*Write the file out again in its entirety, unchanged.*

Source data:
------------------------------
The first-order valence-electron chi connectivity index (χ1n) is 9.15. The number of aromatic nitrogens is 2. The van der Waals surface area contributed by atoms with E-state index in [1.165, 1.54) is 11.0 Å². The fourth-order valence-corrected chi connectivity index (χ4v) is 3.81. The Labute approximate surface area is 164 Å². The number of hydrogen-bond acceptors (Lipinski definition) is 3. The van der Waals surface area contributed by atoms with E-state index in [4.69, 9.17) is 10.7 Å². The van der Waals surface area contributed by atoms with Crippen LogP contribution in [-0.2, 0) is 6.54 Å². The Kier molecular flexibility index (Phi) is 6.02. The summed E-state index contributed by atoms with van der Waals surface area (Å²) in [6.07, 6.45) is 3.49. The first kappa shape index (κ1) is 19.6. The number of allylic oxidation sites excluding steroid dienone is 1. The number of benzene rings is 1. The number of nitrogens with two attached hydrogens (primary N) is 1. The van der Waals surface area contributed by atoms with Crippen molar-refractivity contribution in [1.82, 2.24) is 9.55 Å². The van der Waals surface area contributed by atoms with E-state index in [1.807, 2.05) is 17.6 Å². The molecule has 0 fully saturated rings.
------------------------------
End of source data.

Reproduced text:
The first-order valence-electron chi connectivity index (χ1n) is 9.15. The number of aromatic nitrogens is 2. The van der Waals surface area contributed by atoms with E-state index in [1.165, 1.54) is 11.0 Å². The fourth-order valence-corrected chi connectivity index (χ4v) is 3.81. The Labute approximate surface area is 164 Å². The number of hydrogen-bond acceptors (Lipinski definition) is 3. The van der Waals surface area contributed by atoms with E-state index in [4.69, 9.17) is 10.7 Å². The van der Waals surface area contributed by atoms with Crippen LogP contribution in [-0.2, 0) is 6.54 Å². The Kier molecular flexibility index (Phi) is 6.02. The summed E-state index contributed by atoms with van der Waals surface area (Å²) in [6.07, 6.45) is 3.49. The first kappa shape index (κ1) is 19.6. The number of allylic oxidation sites excluding steroid dienone is 1. The number of benzene rings is 1. The number of nitrogens with two attached hydrogens (primary N) is 1. The van der Waals surface area contributed by atoms with Crippen molar-refractivity contribution in [1.82, 2.24) is 9.55 Å². The van der Waals surface area contributed by atoms with E-state index in [1.807, 2.05) is 17.6 Å². The molecule has 0 fully saturated rings.